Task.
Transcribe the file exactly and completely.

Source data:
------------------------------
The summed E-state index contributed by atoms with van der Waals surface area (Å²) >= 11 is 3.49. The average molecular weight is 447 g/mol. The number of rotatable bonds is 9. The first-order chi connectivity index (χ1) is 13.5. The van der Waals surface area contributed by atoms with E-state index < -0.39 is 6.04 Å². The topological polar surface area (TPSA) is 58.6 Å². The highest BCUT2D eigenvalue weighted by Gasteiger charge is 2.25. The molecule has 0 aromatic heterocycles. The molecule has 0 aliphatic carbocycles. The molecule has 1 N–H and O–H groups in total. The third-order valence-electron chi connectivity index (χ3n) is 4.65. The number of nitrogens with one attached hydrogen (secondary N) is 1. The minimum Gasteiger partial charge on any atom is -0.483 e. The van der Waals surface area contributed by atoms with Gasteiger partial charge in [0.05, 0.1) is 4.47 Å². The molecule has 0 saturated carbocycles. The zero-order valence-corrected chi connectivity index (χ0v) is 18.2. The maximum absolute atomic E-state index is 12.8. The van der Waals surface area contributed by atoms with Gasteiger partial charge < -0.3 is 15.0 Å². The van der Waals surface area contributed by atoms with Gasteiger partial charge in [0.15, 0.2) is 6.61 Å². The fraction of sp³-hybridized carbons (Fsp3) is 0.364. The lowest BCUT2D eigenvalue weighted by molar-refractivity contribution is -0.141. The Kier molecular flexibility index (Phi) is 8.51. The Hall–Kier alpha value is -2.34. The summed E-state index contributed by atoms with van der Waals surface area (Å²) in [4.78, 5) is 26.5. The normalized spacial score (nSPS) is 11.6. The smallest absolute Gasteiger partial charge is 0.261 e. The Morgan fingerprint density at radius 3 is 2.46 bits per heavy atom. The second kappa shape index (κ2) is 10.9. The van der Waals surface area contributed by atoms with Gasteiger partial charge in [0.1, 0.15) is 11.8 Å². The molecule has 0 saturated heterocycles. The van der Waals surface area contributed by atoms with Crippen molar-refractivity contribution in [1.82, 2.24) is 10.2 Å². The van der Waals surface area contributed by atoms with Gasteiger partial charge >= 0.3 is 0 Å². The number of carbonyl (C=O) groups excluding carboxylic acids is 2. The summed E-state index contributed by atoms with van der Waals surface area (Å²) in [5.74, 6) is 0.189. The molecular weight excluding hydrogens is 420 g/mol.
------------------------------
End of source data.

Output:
The summed E-state index contributed by atoms with van der Waals surface area (Å²) >= 11 is 3.49. The average molecular weight is 447 g/mol. The number of rotatable bonds is 9. The first-order chi connectivity index (χ1) is 13.5. The van der Waals surface area contributed by atoms with E-state index < -0.39 is 6.04 Å². The topological polar surface area (TPSA) is 58.6 Å². The highest BCUT2D eigenvalue weighted by Gasteiger charge is 2.25. The molecule has 0 aromatic heterocycles. The molecule has 0 aliphatic carbocycles. The molecule has 1 N–H and O–H groups in total. The third-order valence-electron chi connectivity index (χ3n) is 4.65. The number of nitrogens with one attached hydrogen (secondary N) is 1. The minimum Gasteiger partial charge on any atom is -0.483 e. The van der Waals surface area contributed by atoms with Gasteiger partial charge in [0.05, 0.1) is 4.47 Å². The molecule has 0 saturated carbocycles. The zero-order valence-corrected chi connectivity index (χ0v) is 18.2. The maximum absolute atomic E-state index is 12.8. The van der Waals surface area contributed by atoms with Gasteiger partial charge < -0.3 is 15.0 Å². The van der Waals surface area contributed by atoms with Gasteiger partial charge in [0.15, 0.2) is 6.61 Å². The fraction of sp³-hybridized carbons (Fsp3) is 0.364. The lowest BCUT2D eigenvalue weighted by molar-refractivity contribution is -0.141. The Kier molecular flexibility index (Phi) is 8.51. The Hall–Kier alpha value is -2.34. The summed E-state index contributed by atoms with van der Waals surface area (Å²) in [4.78, 5) is 26.5. The normalized spacial score (nSPS) is 11.6. The smallest absolute Gasteiger partial charge is 0.261 e. The Morgan fingerprint density at radius 3 is 2.46 bits per heavy atom. The second kappa shape index (κ2) is 10.9. The van der Waals surface area contributed by atoms with Gasteiger partial charge in [0.1, 0.15) is 11.8 Å². The molecule has 0 saturated heterocycles. The van der Waals surface area contributed by atoms with Crippen molar-refractivity contribution in [1.82, 2.24) is 10.2 Å². The van der Waals surface area contributed by atoms with Gasteiger partial charge >= 0.3 is 0 Å². The number of carbonyl (C=O) groups excluding carboxylic acids is 2. The summed E-state index contributed by atoms with van der Waals surface area (Å²) in [5.74, 6) is 0.189. The molecular weight excluding hydrogens is 420 g/mol.